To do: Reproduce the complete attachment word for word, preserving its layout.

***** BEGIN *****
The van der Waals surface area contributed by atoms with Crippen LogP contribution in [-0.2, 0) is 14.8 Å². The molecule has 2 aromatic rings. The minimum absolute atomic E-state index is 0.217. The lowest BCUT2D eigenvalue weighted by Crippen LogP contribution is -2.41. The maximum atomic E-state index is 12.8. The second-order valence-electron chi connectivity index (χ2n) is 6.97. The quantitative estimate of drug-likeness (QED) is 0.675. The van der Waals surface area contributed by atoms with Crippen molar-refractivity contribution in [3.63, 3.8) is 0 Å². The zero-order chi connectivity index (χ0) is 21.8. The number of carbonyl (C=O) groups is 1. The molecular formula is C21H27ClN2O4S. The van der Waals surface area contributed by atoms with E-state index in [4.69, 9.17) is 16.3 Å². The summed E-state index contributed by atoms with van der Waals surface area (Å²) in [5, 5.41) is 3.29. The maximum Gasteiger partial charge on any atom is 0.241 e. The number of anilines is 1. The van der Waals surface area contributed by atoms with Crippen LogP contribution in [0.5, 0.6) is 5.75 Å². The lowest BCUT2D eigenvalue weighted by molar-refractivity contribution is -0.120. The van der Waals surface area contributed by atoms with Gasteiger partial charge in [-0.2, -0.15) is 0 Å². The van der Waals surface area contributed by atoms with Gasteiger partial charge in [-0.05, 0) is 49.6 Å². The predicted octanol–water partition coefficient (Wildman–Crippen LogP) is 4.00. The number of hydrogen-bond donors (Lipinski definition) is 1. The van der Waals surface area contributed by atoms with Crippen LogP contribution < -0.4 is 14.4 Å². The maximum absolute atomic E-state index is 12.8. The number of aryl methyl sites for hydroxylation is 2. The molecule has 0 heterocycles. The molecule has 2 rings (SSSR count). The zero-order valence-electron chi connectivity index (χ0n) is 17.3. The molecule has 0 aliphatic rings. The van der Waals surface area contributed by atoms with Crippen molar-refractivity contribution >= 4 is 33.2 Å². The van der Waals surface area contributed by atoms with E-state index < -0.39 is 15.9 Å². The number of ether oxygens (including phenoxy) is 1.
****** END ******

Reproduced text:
The van der Waals surface area contributed by atoms with Crippen LogP contribution in [-0.2, 0) is 14.8 Å². The molecule has 2 aromatic rings. The minimum absolute atomic E-state index is 0.217. The lowest BCUT2D eigenvalue weighted by Crippen LogP contribution is -2.41. The maximum atomic E-state index is 12.8. The second-order valence-electron chi connectivity index (χ2n) is 6.97. The quantitative estimate of drug-likeness (QED) is 0.675. The van der Waals surface area contributed by atoms with Crippen molar-refractivity contribution in [3.63, 3.8) is 0 Å². The zero-order chi connectivity index (χ0) is 21.8. The number of carbonyl (C=O) groups is 1. The molecular formula is C21H27ClN2O4S. The van der Waals surface area contributed by atoms with E-state index in [4.69, 9.17) is 16.3 Å². The summed E-state index contributed by atoms with van der Waals surface area (Å²) in [5, 5.41) is 3.29. The maximum Gasteiger partial charge on any atom is 0.241 e. The number of anilines is 1. The van der Waals surface area contributed by atoms with Crippen LogP contribution in [0.5, 0.6) is 5.75 Å². The lowest BCUT2D eigenvalue weighted by molar-refractivity contribution is -0.120. The van der Waals surface area contributed by atoms with Gasteiger partial charge in [-0.2, -0.15) is 0 Å². The van der Waals surface area contributed by atoms with Gasteiger partial charge in [-0.05, 0) is 49.6 Å². The predicted octanol–water partition coefficient (Wildman–Crippen LogP) is 4.00. The number of hydrogen-bond donors (Lipinski definition) is 1. The van der Waals surface area contributed by atoms with Crippen LogP contribution < -0.4 is 14.4 Å². The maximum absolute atomic E-state index is 12.8. The number of aryl methyl sites for hydroxylation is 2. The molecule has 0 heterocycles. The molecule has 2 rings (SSSR count). The zero-order valence-electron chi connectivity index (χ0n) is 17.3. The molecule has 0 aliphatic rings. The van der Waals surface area contributed by atoms with Crippen molar-refractivity contribution >= 4 is 33.2 Å². The van der Waals surface area contributed by atoms with E-state index < -0.39 is 15.9 Å². The number of ether oxygens (including phenoxy) is 1.